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We’re down to my two favorite images of 2020. Today’s image has a dual significance for me. I not only like the subject and the composition but that I was able to make it at all constitutes a personal triumph.
In December 2019 I went on a photo trip to Costa Rica, organized by Aaron’s Phototours. Aaron Baggenstos, the trip’s leader, is a gifted photographer who goes to great lengths to impart his knowledge to the people who go on his tours. In Costa Rica, one of the experiences we had was nighttime photography of bats. I loved the experience even though I was unable to bring back many good images of bats.
Time passed and it was August 2020. In our backyard we have a large cactus, a night-blooming Peruvian Cereus, that puts out dozens of huge flowers during the months of July, August, and September. The flowers are the size of dessert plates. They open in total darkness and seldom survive for more than a few minutes after the sun rises.
I suspected that these flowers attracted bats, so one very dark August night, I sat out in our backyard equipped only with a flashlight. I was stunned at what I saw. Not only were there bats, but often, half a dozen or more of them would show up simultaneously to feed.
Seeing these bats, I immediately recalled my experience in Costa Rica and I was determined to replicate it at our Arizona home. In Costa Rica we’d set up our cameras on tripods and pre-focused them on a flower that had been “enhanced” with sugar water. The cameras were equipped with electronic remote triggers. Flashes were set up on stands in relative proximity to the flower. We’d hit the trigger whenever a bat flew into the camera’s field of coverage. Doing that would set off the flashes and, hopefully, properly illuminate the bat while freezing it in motion.
I asked myself: could I replicate the experience in order to photograph the bats in our yard? I thought it was worth a try. Before sunset one very hot August evening, I set up my camera, equipped with an accessory flash, on a tripod and pre-focused the lens on one of the Cereus’ flower buds. I calculated what I thought would be a proper exposure and flash setting. I attached a remote trigger to the camera. I then went inside our house for about two hours, waiting for full darkness and for the flower to open. At about 10 o’clock, I returned to the yard. There were numerous bats flitting around. I maintained the camera’s focus on the one flower that I’d selected. Then, I triggered the remote shutter button as bats visited the flower, making image after image in that manner.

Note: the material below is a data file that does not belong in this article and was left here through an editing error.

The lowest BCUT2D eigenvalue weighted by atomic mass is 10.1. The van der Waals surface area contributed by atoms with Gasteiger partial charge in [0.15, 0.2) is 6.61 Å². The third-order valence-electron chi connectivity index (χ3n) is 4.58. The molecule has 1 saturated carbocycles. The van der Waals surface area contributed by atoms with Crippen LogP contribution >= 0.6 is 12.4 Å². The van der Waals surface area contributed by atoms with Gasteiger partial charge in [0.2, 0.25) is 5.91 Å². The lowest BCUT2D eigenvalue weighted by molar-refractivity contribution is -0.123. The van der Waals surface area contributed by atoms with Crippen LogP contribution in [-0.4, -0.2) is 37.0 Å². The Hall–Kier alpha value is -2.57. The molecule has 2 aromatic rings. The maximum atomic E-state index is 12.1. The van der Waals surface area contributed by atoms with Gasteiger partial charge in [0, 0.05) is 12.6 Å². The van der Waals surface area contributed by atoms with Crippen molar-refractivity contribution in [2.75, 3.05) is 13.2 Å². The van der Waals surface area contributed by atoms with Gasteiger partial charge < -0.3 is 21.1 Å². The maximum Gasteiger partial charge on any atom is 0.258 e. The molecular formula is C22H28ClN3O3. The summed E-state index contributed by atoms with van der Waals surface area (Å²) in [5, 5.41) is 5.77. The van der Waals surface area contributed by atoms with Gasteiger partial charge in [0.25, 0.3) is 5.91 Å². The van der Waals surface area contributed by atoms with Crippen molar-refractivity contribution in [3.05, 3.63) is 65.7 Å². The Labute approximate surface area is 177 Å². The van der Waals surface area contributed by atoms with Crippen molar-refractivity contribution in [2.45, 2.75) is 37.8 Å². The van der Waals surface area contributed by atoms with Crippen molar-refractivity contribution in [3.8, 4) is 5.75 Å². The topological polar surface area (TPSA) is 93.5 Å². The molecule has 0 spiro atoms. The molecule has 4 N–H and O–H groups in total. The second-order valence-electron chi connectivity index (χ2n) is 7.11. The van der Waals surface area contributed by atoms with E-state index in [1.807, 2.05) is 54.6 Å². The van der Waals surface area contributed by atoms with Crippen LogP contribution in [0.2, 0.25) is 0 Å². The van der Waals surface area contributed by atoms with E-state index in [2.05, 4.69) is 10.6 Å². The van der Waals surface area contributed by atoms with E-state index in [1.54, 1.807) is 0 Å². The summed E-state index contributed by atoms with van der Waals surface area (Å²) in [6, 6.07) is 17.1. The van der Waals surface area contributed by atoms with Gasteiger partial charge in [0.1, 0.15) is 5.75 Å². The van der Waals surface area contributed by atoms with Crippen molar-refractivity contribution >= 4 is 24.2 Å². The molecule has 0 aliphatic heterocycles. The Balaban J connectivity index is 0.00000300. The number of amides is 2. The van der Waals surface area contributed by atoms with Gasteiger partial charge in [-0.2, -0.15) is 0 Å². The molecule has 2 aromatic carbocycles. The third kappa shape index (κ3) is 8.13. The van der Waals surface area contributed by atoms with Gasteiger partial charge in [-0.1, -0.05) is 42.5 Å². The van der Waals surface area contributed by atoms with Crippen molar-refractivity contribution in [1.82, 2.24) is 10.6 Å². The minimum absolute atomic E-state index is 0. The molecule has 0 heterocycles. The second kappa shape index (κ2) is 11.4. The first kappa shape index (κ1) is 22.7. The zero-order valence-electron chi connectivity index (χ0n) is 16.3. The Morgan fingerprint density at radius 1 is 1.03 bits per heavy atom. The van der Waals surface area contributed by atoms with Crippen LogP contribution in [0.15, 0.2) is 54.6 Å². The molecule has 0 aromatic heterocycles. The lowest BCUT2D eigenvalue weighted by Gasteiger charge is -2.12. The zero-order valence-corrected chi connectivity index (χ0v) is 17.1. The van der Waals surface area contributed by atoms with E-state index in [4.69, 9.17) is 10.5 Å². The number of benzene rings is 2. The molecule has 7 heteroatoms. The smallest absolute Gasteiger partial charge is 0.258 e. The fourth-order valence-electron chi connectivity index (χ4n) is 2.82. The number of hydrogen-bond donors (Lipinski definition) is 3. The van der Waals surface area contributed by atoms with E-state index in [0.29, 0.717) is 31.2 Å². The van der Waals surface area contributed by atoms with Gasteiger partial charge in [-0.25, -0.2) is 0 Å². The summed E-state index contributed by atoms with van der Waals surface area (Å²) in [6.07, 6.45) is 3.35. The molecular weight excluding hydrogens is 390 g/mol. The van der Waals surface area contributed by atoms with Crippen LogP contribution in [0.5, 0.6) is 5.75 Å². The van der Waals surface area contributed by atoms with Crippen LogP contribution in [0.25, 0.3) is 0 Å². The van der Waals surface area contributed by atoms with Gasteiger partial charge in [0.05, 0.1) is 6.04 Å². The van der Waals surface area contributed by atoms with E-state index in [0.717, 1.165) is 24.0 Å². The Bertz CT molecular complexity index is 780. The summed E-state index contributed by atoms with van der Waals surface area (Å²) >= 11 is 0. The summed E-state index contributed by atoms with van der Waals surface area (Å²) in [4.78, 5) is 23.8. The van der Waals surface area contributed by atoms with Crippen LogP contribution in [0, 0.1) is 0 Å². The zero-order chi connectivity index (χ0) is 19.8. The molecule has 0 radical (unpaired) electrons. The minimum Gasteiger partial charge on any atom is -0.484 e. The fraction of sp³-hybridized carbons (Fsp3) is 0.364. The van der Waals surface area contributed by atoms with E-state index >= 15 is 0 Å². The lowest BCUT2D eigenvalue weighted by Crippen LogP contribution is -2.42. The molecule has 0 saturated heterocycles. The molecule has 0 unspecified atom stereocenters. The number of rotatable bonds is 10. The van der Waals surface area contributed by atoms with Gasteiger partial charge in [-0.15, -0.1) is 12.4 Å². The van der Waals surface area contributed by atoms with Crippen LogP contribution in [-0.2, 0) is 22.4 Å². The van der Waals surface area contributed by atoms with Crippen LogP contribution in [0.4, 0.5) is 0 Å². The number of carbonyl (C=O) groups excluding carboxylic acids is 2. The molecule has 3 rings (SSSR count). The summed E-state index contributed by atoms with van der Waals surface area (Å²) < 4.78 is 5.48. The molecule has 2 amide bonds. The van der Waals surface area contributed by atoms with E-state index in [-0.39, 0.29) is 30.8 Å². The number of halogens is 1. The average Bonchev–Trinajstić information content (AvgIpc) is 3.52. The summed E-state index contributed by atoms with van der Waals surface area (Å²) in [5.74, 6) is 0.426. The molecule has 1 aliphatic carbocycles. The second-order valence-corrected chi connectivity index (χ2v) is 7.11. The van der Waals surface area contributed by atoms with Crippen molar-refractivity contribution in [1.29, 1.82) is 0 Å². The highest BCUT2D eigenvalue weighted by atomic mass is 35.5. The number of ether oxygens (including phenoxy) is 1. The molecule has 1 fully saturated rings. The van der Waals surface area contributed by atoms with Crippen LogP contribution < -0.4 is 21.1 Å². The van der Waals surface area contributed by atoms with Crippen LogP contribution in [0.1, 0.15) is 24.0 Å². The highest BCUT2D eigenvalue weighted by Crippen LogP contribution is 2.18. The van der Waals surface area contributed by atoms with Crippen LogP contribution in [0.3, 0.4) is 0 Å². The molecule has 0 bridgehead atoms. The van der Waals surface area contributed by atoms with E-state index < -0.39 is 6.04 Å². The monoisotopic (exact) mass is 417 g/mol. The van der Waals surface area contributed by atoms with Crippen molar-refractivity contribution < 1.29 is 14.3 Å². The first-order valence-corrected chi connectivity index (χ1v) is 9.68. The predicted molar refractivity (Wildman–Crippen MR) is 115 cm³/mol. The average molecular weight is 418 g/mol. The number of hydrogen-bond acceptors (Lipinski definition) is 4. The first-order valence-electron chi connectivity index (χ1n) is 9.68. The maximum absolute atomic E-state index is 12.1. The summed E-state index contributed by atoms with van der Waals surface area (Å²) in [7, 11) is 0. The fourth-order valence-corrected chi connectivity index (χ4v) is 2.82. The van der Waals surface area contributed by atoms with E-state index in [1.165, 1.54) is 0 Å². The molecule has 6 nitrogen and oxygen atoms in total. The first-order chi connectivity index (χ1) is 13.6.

The attempt was a disaster. The flower was sharp in my images, the exposure correct, and every single bat was a gray blur. All of my images were useless.
I thought about it: where had I gone wrong? I realized that the bats were moving too quickly for me to capture with the setup that I had. Somehow, I needed to do something to freeze their motion. Then, it occurred to me that the duration of the flash — which operates as the effective shutter speed in total darkness — was too long. By decreasing the flash’s power and its duration, I could freeze the bats’ motion. I could compensate for the reduced light from the flash by increasing the ISO that I was using (effectively, increasing the camera’s sensor’s light sensitivity). I tinkered with my adjustments and set up for a second night.
Once again, I went out into my yard in pitch darkness. I pre-focused on a flower, and dimly illuminated it with a hand-held flashlight. I triggered the remote release with my other hand as bats flew to the flower. Afterwards, I reviewed my images, and among them was this:
Success! This image represents one of my proudest moments as a nature photographer, not just because of the technical accomplishment, but because I think that it is utterly cool. Of course, there is always room for improvement. My project for next summer will be to capture one of these little bats in a similar pose but with its tongue extended to sip the flower’s nectar.
Image made with a Canon 5Div, Canon EF 100-400 f4-5.6 IS II L zoom lens, illuminated by Canon 600 EX-RT Speedlite, tripod-mounted, M setting, ISO 320, f9 @ 1/160.